The Galapagos Affair: Satan Came to Eden comes with a hefty title that hints at the story’s central mystery: a potential murder rife with sexual intrigue and a complicated cast of suspects. In 1929, a doctor influenced by the anti-social aspects of Nietzsche’s philosophy leaves Berlin with his lover and heads to the remote island of Floreana in the Galapagos, where no humans dwell, with the dream of escaping the tiresome aspects of civilization once and for all. The letters they send home are leaked to the press, however, and the couple becomes a bit of a news sensation. The presence of a doctor on the island seems promising to another German couple, who move to Floreana hoping to recreate Swiss Family Robinson for their children. The last transplants to Floreana are a Baroness and her two male companions. The Baroness wants to create a hotel for wealthy travelers called Hacienda Paradiso in hopes of turning Floreana into a sort of “Miami for American millionaires.” Personality clashes and an island drought lead to conflict, two inhabitants disappear, and the word “murder” is on everyone’s lips.
Directors: Daniel Geller, Dayna Goldfine
Producers: Daniel Geller, Dayna Goldfine, Celeste Schaefer Snyder
Writers: Dayna Goldfine, Daniel Geller, Celeste Schaefer Snyder
Cinematographer: Daniel Geller
Music: Laura Karpman
Editor: Bill Weber
Cast: Cate Blanchett, Sebastian Koch, Thomas Kretschmann, Diane Kruger, Connie Nielsen, Josh Radnor, Gustaf Skarsgård
Premiere: October 12, 2013 – Hamptons Film Festival
US Theatrical Release: April 4, 2014
US Distributor: Zeitgeist Films
There is a vast extent of archival footage featuring the movie’s central characters, and directors Dan Geller and Dayna Goldfine craft an indelible impression through this footage—the documentary’s greatest strength, providing a portal for viewers to acquaint themselves with Floreana as it was at the time. A film within a film, the silent movies resurrect the central characters, insinuating their degrees of innocence through facial expressions and physical idiosyncrasies. The island’s inhabitants also left behind writings, and voiceovers in German-accented English attempt to convey a verisimilitude of these characters, yet they feel as unremarkable as the score with bits of violin or piano protruding here and there.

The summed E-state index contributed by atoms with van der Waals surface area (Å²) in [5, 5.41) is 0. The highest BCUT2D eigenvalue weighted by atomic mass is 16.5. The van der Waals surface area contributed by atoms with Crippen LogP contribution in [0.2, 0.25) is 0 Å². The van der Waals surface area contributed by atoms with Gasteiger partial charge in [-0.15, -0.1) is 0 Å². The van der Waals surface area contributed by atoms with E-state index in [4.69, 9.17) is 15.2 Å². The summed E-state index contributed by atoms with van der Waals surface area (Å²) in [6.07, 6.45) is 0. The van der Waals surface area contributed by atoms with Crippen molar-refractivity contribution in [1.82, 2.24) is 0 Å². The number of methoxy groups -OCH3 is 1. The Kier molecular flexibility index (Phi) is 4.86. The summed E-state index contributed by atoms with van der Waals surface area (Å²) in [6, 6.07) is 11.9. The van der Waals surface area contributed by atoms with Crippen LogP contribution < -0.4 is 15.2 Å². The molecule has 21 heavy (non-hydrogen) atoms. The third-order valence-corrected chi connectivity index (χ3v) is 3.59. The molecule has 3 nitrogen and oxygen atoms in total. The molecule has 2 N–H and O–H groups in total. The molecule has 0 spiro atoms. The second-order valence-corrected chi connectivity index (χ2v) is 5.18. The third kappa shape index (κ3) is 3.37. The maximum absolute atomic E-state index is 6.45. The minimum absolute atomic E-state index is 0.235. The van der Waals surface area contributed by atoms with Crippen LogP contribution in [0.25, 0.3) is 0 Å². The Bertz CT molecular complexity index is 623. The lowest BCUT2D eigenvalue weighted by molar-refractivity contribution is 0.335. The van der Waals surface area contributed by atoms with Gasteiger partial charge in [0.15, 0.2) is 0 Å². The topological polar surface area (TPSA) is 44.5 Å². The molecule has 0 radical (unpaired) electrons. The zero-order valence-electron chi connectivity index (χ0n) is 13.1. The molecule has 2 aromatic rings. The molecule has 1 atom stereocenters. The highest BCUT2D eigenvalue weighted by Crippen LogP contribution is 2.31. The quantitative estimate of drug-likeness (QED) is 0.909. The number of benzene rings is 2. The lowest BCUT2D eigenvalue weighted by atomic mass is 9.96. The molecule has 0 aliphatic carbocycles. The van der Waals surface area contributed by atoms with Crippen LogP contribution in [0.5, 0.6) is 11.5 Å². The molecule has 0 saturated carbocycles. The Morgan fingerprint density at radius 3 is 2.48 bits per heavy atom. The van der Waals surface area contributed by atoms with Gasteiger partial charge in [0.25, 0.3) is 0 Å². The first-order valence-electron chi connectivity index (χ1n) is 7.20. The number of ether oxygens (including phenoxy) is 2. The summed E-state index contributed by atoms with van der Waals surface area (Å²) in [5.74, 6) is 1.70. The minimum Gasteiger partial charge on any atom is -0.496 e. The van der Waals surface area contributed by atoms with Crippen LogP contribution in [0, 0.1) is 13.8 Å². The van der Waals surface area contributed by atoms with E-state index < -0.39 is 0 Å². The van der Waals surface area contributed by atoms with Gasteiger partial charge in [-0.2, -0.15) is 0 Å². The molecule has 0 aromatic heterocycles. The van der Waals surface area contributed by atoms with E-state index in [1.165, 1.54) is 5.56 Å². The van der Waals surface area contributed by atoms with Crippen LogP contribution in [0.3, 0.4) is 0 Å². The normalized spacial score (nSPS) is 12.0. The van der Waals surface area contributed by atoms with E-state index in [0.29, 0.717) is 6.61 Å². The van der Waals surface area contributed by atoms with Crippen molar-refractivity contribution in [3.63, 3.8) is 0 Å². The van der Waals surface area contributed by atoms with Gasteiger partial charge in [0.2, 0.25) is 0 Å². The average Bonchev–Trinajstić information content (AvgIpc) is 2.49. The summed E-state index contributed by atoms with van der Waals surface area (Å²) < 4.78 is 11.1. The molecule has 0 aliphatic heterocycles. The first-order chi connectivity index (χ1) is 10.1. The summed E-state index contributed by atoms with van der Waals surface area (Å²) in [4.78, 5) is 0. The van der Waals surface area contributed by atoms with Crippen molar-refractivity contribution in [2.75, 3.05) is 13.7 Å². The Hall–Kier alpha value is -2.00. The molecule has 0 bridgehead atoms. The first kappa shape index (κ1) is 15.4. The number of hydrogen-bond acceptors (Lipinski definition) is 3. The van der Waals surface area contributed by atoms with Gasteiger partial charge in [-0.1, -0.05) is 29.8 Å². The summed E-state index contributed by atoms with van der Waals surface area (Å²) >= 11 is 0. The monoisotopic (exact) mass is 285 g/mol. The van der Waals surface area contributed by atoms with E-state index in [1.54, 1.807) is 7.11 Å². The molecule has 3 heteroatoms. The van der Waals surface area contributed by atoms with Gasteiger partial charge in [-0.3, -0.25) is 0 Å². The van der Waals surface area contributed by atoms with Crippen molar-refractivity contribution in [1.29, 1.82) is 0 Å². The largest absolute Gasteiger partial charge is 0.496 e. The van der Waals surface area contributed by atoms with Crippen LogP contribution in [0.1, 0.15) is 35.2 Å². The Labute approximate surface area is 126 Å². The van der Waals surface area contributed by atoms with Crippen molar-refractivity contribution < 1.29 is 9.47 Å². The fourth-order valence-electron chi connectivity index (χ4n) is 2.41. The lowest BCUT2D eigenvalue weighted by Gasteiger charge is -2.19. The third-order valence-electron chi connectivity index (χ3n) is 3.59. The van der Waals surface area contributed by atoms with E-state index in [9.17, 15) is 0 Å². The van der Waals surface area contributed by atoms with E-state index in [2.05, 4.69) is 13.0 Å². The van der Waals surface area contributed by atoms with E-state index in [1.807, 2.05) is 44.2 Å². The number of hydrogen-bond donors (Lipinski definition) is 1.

The film dissipates at times into the genealogical histories of families who lived on the Galapagos Islands during the “Affair.” Talking-head footage of the descendants of these families is included as well, as they speculate on situations they were mostly too young to remember. At two hours long, the film drags during these moments, all with tenuous explanations for the mystery that remains unresolved. The story becomes cluttered with superfluous names and perspectives. Occasionally the talking heads do provide useful information, however, like when the doctor’s grandnephew explicates the doctor’s philosophy. He alludes to Goethe in what could be the film’s epigraph, or perhaps epitaph: “You cannot leave civilization without being punished.” Surprises at the end of the film assert the importance of this question for all of the central characters.
Stock footage of the Galapagos is used like a refrain and veers into cliché: close-ups of Galapagos tortoises slowly blinking, an iguana opening its mouth in what appears to be a laugh, blue-footed boobies hopping around like a travel advertisement. The film’s most impressive shots were not filmed, only assembled by the directors from the candid archival footage. Near the end of the film, we witness some of this original material of the doctor’s mistress leaving Floreana. Things have not gone well for her, and she is visibly distraught. The words of the doctor’s grandnephew trickle down from earlier in the film: she has left civilization and she has been punished. The Galapagos Affair is not a particularly groundbreaking documentary, but it is rich with haunting images and full of philosophical questions.